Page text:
CResidents of Lake County in northeastern Ohio are back on edge.
So are those in Ottawa County in northern Ohio.
The $61 million Statehouse scandal involving House Bill 6 has raised concerns that the legislation will be repealed and will put the state’s two nuclear power plants at risk — again — of being shut down.
At stake are 1,400 jobs in the two counties along Lake Erie, where the plants are major economic drivers.
“The people of Perry and Ottawa are on pins and needles again. Are they going to have jobs?” said Jerry Cirino, a Lake County commissioner and advocate for the Perry nuclear plant.
The second plant, Davis-Besse, is in Ottawa County.
Residents of both counties thought the plants were saved from closing after the nasty political fight that led to the passage of HB 6 a year ago. The key provision of the law is a subsidy of $150 million a year that is to flow to the plants starting next year and running through 2027.
Then came the arrests of then-House Speaker Larry Householder and four others in a bribery and racketeering scandal linked to HB 6. The five are accused of using the money to back legislative candidates to help Householder regain the speaker’s seat; to pay for advertising to build support for HB 6; and to ensure that opponents of the law did not gather enough signatures in their attempt to overturn it.
Since the scandal erupted in July, some legislators have pushed for the repeal of the legislation, and that worries Cirino and one of his Ottawa County counterparts, Mark Stahl.
“It’s created a lot of anxiety for the men and women who work out there” at the Davis-Besse plant, Stahl said.
The two commissioners say the legislation is good policy for the state despite the scandal.
“We’re talking about an economic cataclysm,” Cirino said of the impact if Perry is closed. “As one elected official, I cannot and will not step back and let this happen.”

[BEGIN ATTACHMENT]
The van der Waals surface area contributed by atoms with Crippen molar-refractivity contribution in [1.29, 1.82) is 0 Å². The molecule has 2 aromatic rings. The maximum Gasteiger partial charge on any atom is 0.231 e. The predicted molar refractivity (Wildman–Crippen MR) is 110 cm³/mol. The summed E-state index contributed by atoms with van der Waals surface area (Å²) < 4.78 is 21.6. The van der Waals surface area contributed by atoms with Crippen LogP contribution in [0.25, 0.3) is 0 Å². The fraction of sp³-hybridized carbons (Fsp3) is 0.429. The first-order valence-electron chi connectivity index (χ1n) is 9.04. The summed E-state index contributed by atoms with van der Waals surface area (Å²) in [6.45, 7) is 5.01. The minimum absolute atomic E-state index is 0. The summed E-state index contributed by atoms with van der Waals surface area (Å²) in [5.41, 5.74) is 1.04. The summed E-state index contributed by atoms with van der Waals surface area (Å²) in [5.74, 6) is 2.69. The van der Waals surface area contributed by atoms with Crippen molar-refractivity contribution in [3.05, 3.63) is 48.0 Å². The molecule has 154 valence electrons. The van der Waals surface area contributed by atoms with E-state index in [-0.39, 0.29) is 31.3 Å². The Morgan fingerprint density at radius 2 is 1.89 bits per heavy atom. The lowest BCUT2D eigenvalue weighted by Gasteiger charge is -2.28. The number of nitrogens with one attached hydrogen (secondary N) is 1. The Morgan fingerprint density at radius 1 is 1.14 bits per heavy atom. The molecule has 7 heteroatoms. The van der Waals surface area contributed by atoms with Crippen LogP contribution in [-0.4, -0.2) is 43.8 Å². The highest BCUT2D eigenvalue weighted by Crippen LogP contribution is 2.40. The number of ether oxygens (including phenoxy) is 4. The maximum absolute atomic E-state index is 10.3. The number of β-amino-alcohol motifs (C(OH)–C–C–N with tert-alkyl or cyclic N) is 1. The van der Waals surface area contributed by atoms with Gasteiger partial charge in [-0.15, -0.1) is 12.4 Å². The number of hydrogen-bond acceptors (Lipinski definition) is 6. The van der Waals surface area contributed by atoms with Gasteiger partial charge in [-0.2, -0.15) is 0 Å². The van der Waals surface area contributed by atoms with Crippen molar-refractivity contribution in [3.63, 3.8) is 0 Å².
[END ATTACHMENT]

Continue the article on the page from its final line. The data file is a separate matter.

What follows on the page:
What House Bill 6 does
The legislation is best known for imposing a fee of 85 cents a month on residential ratepayers in Ohio beginning in 2021.
The fee will generate about $170 million a year, with $150 million of that going to the nuclear plants. The remaining money will support the development of six solar projects in the state.
Beyond that, the law extends fees of up to $1.50 a month on consumers to shore up two old coal-fired power plants — one of them in Indiana — through 2030. The plants are owned by a group of power companies including Columbus-based American Electric Power.
The law also guts the state’s renewable-energy and energy-efficiency efforts, which opponents of HB 6 say have helped create tens of thousands of jobs in Ohio and reduced the power bills of Ohio consumers.
Proponents of the law say those moves will reduce average monthly electric bills by $2.77, or $1.3 billion over nine years. Opponents say that is misleading because the energy-efficiency programs have helped consumers reduce their electricity bills.